Three Tests Kevin O’Connell Faces in 2023

Three Tests Kevin O'Connell Faces in 2023
Nov 13, 2022; Orchard Park, New York, USA; Minnesota Vikings head coach Kevin O'Connell. Mandatory Credit: Mark Konezny-USA TODAY Sports.

The Minnesota Vikings went 13-4 during Kevin O’Connell’s first year as head coach, snapping a two-year playoff drought in the process. Despite a disappointing playoff exit at home against the No. 6-seeded New York Giants, this was a great first step on O’Connell’s head coaching resume. However, the Vikings head coach will face a number of challenges to keep that same level in 2023. Here are three tests O’Connell has in front of him this season.

The Sophomore Slump

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Nov 20, 2022; Minneapolis, Minnesota, USA; Minnesota Vikings head coach Kevin O’Connell looks on during the third quarter against the Dallas Cowboys at U.S. Bank Stadium. Mandatory Credit: Brace Hemmelgarn-USA TODAY Sports

O’Connell’s first year as Vikings head coach was a resounding success, particularly in terms of Minnesota’s offense. However, just like players, coaches have to be able to adapt in order to keep opponents guessing. There is now an entire season of film out on O’Connell’s scheme, so how will he adjust to adjust to defenses that are familiar with what he runs?

This is a question that has proven challenging for some coaches. Chip Kelly, for example, led two top-five scoring offenses in 2013 and 2014 with the Eagles, going 10-6 in both seasons, before things fell off the rails. In 2015, Philly tumbled down to 13th in scoring, and during his sole season as head coach of the 49ers in 2016, they ranked 27th in scoring.

Similarly, and more recently, Matt Nagy’s Bears had a top-10 scoring offense, which helped land them a playoff berth, in his first season of 2018 before tumbling into the 20s during each of the 2019-2021 seasons.

It is extremely difficult to last long-term as a head coach in the NFL, and these two are far from the only examples of coaches that have flamed out. The league is constantly evolving, and opponents constantly attack weaknesses in personnel and scheme. In order to make a Belichick or Shanahan-esque run with the Vikings, O’Connell will need to figure out how to evolve along with the league.

Developing a Young QB

Nov 26, 2022; Stanford, California, USA; Brigham Young Cougars quarterback Jaren Hall (3) throws during warmups before a game against the Stanford Cardinal at Stanford Stadium. Mandatory Credit: John Hefti-USA TODAY Sports

This is the challenge that can often make-or-break a head coach in the NFL. Love it or hate it, the Vikings are trending towards moving on from Kirk Cousins in 2024. They have a pair of quarterbacks signed through that season, and neither of them are Cousins. Instead, they are 28-year-old Nick Mullens and fifth-round pick Jaren Hall.

As a result, O’Connell likely needs to have at least one of these players ready to make starts in 2024 if Cousins is indeed gone. Mullens has had short stints of starting experience during his career, starting eight games in each of the 2018 and 2020 seasons with the 49ers, but that has not led to much team success, with San Francisco going a combined 5-11 in those 16 games.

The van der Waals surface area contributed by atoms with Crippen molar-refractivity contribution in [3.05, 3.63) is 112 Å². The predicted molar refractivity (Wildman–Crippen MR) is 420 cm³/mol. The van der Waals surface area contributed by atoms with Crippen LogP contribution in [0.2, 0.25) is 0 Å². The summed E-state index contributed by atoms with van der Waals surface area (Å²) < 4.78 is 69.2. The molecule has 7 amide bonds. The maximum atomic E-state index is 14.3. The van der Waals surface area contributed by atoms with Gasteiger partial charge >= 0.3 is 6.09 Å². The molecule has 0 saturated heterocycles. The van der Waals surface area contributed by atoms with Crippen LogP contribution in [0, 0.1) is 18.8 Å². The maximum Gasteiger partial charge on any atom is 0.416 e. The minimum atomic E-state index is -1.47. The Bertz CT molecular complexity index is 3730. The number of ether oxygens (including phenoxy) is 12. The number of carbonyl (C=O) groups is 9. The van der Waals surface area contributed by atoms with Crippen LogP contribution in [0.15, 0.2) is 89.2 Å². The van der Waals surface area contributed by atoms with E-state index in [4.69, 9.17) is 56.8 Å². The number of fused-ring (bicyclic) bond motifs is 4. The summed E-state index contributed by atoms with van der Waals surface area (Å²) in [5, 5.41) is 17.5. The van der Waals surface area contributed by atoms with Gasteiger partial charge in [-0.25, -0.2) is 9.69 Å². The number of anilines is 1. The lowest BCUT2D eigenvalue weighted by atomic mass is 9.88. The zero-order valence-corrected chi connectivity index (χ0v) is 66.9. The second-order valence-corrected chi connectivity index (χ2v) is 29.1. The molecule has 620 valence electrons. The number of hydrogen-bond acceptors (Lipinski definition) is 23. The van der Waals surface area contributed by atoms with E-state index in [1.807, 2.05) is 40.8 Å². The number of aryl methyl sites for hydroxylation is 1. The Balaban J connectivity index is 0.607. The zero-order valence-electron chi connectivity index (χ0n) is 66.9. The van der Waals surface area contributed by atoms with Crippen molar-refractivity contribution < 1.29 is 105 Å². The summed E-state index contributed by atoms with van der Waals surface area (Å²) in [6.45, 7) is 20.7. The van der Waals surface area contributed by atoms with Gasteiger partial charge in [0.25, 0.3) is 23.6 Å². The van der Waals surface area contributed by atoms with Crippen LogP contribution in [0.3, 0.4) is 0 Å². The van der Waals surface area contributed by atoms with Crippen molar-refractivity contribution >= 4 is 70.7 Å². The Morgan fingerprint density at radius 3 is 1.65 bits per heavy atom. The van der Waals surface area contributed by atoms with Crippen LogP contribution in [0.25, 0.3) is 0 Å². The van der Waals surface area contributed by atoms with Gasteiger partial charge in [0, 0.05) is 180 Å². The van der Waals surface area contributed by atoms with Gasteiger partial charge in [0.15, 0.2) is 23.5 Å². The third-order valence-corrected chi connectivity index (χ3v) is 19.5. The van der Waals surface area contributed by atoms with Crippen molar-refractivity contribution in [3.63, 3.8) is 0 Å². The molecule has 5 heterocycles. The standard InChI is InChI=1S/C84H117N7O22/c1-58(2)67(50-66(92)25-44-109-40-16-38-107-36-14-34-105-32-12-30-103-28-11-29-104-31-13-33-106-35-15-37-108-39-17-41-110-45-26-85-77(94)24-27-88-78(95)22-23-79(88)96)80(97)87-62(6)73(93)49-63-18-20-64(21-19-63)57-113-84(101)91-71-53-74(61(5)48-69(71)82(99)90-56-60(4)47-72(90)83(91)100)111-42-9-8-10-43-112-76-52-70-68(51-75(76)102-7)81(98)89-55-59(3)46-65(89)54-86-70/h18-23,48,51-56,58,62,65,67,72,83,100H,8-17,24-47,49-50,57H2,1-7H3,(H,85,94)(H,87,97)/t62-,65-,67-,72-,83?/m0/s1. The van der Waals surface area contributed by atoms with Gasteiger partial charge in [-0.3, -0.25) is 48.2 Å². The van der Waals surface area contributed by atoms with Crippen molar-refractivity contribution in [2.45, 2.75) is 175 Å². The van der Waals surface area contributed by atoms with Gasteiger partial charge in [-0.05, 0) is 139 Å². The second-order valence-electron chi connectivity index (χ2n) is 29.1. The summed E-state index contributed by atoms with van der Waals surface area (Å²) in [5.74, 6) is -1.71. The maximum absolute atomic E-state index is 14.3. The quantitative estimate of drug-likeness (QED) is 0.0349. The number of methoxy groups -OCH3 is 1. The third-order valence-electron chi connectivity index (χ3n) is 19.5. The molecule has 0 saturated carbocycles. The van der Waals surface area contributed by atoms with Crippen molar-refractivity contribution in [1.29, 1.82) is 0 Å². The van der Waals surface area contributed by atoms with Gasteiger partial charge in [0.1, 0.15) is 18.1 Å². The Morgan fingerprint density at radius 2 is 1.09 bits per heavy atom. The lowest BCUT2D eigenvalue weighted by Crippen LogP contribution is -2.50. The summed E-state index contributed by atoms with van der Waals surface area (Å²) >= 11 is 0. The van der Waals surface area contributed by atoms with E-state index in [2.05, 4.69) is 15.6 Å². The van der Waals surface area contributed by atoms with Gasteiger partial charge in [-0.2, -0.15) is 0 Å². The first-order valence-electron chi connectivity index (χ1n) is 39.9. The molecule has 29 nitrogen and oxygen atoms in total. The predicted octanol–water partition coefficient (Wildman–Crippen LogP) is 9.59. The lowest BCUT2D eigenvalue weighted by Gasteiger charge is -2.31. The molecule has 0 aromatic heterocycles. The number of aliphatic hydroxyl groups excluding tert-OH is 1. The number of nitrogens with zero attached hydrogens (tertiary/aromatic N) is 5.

Additionally, Hall has some traits that would suggest he can find success at the NFL level, but he is largely a blank canvas that O’Connell has to fill in. Only 23 QBs in NFL history drafted in the fourth round or later have started 100+ games (including Cousins) over the course of their careers, so this could certainly be a difficult challenge for the Vikings head coach.

Ultimately, it’s more likely that the Vikings spend a top draft pick in 2024 on a QB to take over the starting role moving forward, but having Hall ready to go would provide much greater flexibility next April. We’ll see what O’Connell can pull off over the next 11 months prior to the 2024 Draft.

Cracking Top Passing Defenses

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Vikings quarterback Kirk Cousins vs. Eagles. Lincoln Financial Field. © Bill Streicher-USA TODAY Sports.

Nine of the Vikings 17 games last season came against defenses that ranked among the top half of the league in terms of passing EPA. Minnesota may have gone 6-3 in those games, but those three losses were extremely lopsided to the tune of Minnesota getting outscored 27-105, losing by an average of 26 points per game.

Comparatively, Minnesota got their six wins in such games by an average of just over six points per contest. Outside of the Week 1 win against Green Bay, each of those wins could have gone either way at the end of the game, and many came down to the final possession. In total, Minnesota only reached their season average of 25 points per game four times in these nine total games.

In 2023, the Vikings are set to play nine more games against defenses that held such a ranking last year. They likely can’t bank on getting two thirds of the ‘coin-toss’ games to fall their way once again this year, so O’Connell needs to be able to scheme up a plan to overcome these top pass defenders for more convincing victories.

Josh Frey is a Class of 2020 graduate of The College of Idaho and managing editor of When he’s not writing about the NFL, Josh enjoys running, gaming, or rooting for the Milwaukee Brewers and Bucks. Check out his Twitter account: @Freyed_Chicken.